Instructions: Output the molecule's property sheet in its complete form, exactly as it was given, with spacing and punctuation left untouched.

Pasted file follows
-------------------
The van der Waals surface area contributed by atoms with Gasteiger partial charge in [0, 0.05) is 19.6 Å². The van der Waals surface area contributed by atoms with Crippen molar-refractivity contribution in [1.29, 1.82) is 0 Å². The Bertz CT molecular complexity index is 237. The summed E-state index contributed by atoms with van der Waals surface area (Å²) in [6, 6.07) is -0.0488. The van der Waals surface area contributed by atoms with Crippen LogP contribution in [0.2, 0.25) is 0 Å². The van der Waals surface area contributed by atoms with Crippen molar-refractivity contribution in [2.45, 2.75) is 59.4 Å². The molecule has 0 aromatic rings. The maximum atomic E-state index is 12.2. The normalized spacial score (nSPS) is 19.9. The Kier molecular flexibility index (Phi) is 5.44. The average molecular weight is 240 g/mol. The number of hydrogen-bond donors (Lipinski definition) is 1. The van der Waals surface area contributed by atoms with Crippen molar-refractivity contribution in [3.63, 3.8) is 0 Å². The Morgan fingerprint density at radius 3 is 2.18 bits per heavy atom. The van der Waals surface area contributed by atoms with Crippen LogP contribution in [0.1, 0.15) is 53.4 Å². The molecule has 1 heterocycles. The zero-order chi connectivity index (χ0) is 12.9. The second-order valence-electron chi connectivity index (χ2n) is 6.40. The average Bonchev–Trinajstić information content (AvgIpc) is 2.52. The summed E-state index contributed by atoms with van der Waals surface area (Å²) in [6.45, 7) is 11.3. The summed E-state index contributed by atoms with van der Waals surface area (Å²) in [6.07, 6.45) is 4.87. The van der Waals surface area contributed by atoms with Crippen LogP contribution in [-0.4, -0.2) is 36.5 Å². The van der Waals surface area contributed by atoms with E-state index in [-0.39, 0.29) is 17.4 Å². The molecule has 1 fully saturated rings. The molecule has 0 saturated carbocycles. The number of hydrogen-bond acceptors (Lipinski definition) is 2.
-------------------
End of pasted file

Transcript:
The van der Waals surface area contributed by atoms with Gasteiger partial charge in [0, 0.05) is 19.6 Å². The van der Waals surface area contributed by atoms with Crippen molar-refractivity contribution in [1.29, 1.82) is 0 Å². The Bertz CT molecular complexity index is 237. The summed E-state index contributed by atoms with van der Waals surface area (Å²) in [6, 6.07) is -0.0488. The van der Waals surface area contributed by atoms with Crippen LogP contribution in [0.2, 0.25) is 0 Å². The van der Waals surface area contributed by atoms with Crippen molar-refractivity contribution in [2.45, 2.75) is 59.4 Å². The molecule has 0 aromatic rings. The maximum atomic E-state index is 12.2. The normalized spacial score (nSPS) is 19.9. The Kier molecular flexibility index (Phi) is 5.44. The average molecular weight is 240 g/mol. The number of hydrogen-bond donors (Lipinski definition) is 1. The van der Waals surface area contributed by atoms with Crippen molar-refractivity contribution in [3.63, 3.8) is 0 Å². The Morgan fingerprint density at radius 3 is 2.18 bits per heavy atom. The van der Waals surface area contributed by atoms with Crippen LogP contribution in [0.1, 0.15) is 53.4 Å². The molecule has 1 heterocycles. The zero-order chi connectivity index (χ0) is 12.9. The second-order valence-electron chi connectivity index (χ2n) is 6.40. The average Bonchev–Trinajstić information content (AvgIpc) is 2.52. The summed E-state index contributed by atoms with van der Waals surface area (Å²) in [6.45, 7) is 11.3. The summed E-state index contributed by atoms with van der Waals surface area (Å²) in [6.07, 6.45) is 4.87. The van der Waals surface area contributed by atoms with Crippen LogP contribution in [-0.4, -0.2) is 36.5 Å². The van der Waals surface area contributed by atoms with E-state index in [-0.39, 0.29) is 17.4 Å². The molecule has 1 fully saturated rings. The molecule has 0 saturated carbocycles. The number of hydrogen-bond acceptors (Lipinski definition) is 2.